Hold the Eggs and Butter

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Fred Shragai, 59, of Encino, Calif., is a good example. Fourteen years ago, the prosperous real estate developer had a cholesterol level above 300 mg. At the time, he smoked four packs of cigarettes a day, was overweight (202 lbs. on a 5-ft. 5-in. frame) and routinely put in five or six 14-hour, pressure-packed days a week at the office. Rich sauces and fatty meat were his standard fare for both lunch and dinner, and exercise meant reaching under the bed to grab from his stash of pretzels and potato chips. Shragai was a classic candidate for a heart attack, and at the age of 45, he had one. Nine years later he was hospitalized for an operation to bypass five seriously blocked coronary arteries. In desperation, Shragai enrolled himself in U.C.L.A.'s Center for Health Enhancement. By changing the way he lived, he was told, he could lower his cholesterol level and reduce his risk of another heart attack.

There was much to learn. Cholesterol, as Shragai found out, is packaged by the body in envelopes of protein, and only some of these packages are potentially harmful. The main culprit, LDL (for low-density lipoprotein), is the body's oil truck, circulating in the blood, delivering fat and cholesterol to the cells. Studies have shown that the higher the level of LDL, the greater the risk of atherosclerosis. Another type of cholesterol package is called HDL (for high-density lipoprotein). It appears to play a salutary role, helping remove cholesterol from circulation and reducing the risk of heart disease. Shragai's goal was to lower his level of LDL and raise his HDL.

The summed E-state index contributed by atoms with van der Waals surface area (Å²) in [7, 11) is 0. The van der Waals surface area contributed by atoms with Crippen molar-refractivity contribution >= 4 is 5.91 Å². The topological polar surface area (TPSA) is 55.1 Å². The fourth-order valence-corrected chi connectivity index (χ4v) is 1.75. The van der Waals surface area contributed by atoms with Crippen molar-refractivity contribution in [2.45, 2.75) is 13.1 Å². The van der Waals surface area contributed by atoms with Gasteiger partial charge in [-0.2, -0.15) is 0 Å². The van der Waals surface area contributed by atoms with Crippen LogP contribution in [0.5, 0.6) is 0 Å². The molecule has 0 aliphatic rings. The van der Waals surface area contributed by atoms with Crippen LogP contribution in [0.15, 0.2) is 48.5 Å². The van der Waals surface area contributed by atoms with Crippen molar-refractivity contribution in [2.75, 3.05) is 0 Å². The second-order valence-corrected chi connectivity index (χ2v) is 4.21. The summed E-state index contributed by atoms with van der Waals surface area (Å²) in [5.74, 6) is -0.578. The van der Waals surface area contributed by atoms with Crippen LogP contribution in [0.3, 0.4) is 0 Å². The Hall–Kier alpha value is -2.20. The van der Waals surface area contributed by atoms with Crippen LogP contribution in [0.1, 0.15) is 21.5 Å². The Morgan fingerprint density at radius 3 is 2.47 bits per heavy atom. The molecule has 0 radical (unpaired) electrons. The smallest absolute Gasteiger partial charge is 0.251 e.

Diet was a first step. To begin with, such cholesterol-rich foods as eggs and organ meats and most cheeses can directly add to the level of potentially harmful LDL. Fat has an even bigger impact, although the reasons are not well understood. Saturated fat tends to raise LDL levels. Butter, bacon, beef, whole milk, virtually any food of animal origin is high in saturated fat; so are two vegetable oils: coconut and palm. Polyunsaturated fats, which are typically of vegetable origin, have the opposite effect; thus corn, safflower, soybean and sesame oils tend to lower the level of potentially dangerous LDL. Fish oils do the same. In the middle are the mono-unsaturated fats such as olive and peanut oils. These may lower LDL slightly, but tend to be neutral.

The amount of fiber in the diet also seems to influence cholesterol levels. "LDL cholesterol can be reduced 20% in people with high levels just by consuming a cup of oat bran a day," says Dr. Jon Story of Purdue University. However, Story adds, "that does not mean you can go and eat whatever else you want."

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